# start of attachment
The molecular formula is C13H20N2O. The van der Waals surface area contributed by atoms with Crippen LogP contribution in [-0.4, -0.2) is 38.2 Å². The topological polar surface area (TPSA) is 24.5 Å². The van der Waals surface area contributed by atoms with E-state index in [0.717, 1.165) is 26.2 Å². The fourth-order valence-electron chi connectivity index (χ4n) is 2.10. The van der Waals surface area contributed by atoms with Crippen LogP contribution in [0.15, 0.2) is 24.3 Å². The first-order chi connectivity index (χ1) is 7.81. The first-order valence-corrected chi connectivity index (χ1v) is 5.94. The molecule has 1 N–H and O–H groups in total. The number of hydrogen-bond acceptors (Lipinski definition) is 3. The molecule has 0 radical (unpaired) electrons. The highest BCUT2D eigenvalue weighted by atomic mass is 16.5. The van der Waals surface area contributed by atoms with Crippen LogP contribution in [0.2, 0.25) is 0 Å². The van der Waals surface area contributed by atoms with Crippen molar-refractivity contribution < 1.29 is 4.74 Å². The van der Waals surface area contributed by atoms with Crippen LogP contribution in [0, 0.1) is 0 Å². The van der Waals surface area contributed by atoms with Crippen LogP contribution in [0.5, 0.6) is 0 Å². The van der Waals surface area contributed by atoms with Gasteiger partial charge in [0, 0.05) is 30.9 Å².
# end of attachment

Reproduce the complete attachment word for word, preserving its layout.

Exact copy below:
The molecular formula is C13H20N2O. The van der Waals surface area contributed by atoms with Crippen LogP contribution in [-0.4, -0.2) is 38.2 Å². The topological polar surface area (TPSA) is 24.5 Å². The van der Waals surface area contributed by atoms with E-state index in [0.717, 1.165) is 26.2 Å². The fourth-order valence-electron chi connectivity index (χ4n) is 2.10. The van der Waals surface area contributed by atoms with Crippen LogP contribution in [0.15, 0.2) is 24.3 Å². The first-order chi connectivity index (χ1) is 7.81. The first-order valence-corrected chi connectivity index (χ1v) is 5.94. The molecule has 1 N–H and O–H groups in total. The number of hydrogen-bond acceptors (Lipinski definition) is 3. The molecule has 0 radical (unpaired) electrons. The highest BCUT2D eigenvalue weighted by atomic mass is 16.5. The van der Waals surface area contributed by atoms with Crippen LogP contribution in [0.2, 0.25) is 0 Å². The van der Waals surface area contributed by atoms with Crippen molar-refractivity contribution < 1.29 is 4.74 Å². The van der Waals surface area contributed by atoms with Crippen LogP contribution in [0, 0.1) is 0 Å². The van der Waals surface area contributed by atoms with Crippen LogP contribution in [0.5, 0.6) is 0 Å². The van der Waals surface area contributed by atoms with Gasteiger partial charge in [0, 0.05) is 30.9 Å².